I sat last night with the monitor in hand and the tears began to roll. As I type this I can’t help but wonder if my fellow readers think that all I do is cry. I cry yes, but I do smile and laugh a lot too. Guess I should start my next post by saying, “I was laughing so hard that my stomach was hurting…”. Anyways, truly it started during our bedtime routine. We hit a point with our little buddy that said it was time for more of a schedule, and part of that is setting an evening routine around here, which means that William needs to start sleeping in his crib at night. He has been sleeping next to our bed for 9.5 weeks now, and we have had a hard time letting him sleep away from us.
Typical dialogue at our house recently…
Me: “Dan, let’s try William in his crib tonight.”
Dan responds: “I am not ready.”
Me: “Yeah me either…”
A few days later the same conversation happens, etc., etc.
Finally last night, we realized it was just time. Partly because I am pretty sure that William was WAY too big for the little bassinet that we have and partly because I just think he would sleep more soundly in his room. We made the decision that no matter what that he was going to sleep in his crib, and that we just had to do it, because it was never going to be easy. So we gave him a bath, and as I began to nurse him, I just could not stop crying.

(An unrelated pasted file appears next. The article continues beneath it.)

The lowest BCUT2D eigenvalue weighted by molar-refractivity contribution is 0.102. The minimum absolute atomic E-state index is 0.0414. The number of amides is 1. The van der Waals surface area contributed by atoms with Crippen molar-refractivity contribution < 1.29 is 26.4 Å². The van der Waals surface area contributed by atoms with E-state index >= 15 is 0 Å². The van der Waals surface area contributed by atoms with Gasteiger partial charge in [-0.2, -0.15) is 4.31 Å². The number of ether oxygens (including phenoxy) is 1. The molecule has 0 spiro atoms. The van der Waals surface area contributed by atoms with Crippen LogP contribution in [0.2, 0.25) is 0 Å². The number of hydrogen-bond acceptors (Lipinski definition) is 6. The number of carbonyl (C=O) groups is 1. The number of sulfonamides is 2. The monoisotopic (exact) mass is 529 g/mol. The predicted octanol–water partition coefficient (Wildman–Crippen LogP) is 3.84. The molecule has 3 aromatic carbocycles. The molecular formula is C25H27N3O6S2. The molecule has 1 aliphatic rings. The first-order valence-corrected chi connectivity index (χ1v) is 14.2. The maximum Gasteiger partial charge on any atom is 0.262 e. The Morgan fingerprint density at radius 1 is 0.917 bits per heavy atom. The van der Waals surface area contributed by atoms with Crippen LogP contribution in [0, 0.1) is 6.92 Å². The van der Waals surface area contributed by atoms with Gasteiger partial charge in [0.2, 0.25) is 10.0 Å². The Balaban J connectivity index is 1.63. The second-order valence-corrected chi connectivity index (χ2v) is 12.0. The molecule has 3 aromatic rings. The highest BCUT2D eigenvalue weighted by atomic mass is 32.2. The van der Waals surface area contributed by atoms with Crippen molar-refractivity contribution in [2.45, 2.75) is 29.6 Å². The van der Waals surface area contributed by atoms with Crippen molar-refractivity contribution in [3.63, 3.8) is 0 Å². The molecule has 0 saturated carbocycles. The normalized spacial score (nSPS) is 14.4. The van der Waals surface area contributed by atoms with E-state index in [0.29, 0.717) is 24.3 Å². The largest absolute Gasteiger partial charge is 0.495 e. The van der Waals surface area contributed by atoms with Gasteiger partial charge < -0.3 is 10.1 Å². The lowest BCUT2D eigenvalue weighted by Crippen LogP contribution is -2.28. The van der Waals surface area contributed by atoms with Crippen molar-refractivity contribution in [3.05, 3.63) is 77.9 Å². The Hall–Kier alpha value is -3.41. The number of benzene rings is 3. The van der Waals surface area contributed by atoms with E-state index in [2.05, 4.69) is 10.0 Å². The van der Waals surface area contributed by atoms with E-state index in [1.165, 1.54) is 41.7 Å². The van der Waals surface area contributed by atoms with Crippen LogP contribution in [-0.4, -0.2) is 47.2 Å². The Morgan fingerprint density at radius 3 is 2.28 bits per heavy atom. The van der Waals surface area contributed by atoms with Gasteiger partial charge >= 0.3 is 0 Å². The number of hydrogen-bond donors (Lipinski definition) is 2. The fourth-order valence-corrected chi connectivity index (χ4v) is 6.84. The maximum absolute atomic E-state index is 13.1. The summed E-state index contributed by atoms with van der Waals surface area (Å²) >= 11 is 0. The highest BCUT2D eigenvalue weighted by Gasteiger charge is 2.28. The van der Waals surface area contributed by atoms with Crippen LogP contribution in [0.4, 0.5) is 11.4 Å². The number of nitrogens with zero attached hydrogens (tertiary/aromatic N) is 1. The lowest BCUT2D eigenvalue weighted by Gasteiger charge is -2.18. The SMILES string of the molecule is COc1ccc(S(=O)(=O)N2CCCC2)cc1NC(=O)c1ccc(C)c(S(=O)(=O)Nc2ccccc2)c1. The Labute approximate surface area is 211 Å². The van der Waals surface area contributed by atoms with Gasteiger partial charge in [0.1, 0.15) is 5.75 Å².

It hit me. When Mary Anna “crashed”, it was after we laid her down in her little incubator in the NICU and we walked upstairs to go to bed. In the middle of the night, we got the call that she was not doing well. Before that moment, she was fine and then she instantly was not. I felt like keeping William next to our bed meant that we could ensure that he never got sick. That he never would die.
I told those thoughts to my sweet husband, and he let me cry and talk through it all. Then as usual, I watched my videos of my baby girl, and it brought back memories to the fact that she did not cry very often. At the time, we thought that it meant that she was a laid back baby, but now we realize it actually showed how very weak she was. A crying baby early on typically means a strong baby with good lungs, so when William was born, we wanted him to cry, cry, cry.
Mary Anna’s sweet noises were her way of fighting. Williams sweet cries now are his way of fighting. My cries are my way of fighting.
Culturally, we tend to make crying a sign of weakness, and we have that all wrong. The ability to be real and let out your emotions is a sign of strength. I know after each good cry that I have as I Keep Walking, I feel a little bit stronger. And men need it just as much if not more than women do.
It reminds me of our old pastor, because he would constantly tell us during our time of grief early on with Mary Anna that God cherishes our tears.
You keep track of all my sorrows.
You have collected all my tears in your bottle.
You have recorded each one in your book.
So here’s to another night of the baby boy sleeping in his big boy crib, a momma who never wants him to grow up, and a daddy who is a rock to our crazy home. Keep Walking. Even through the tears.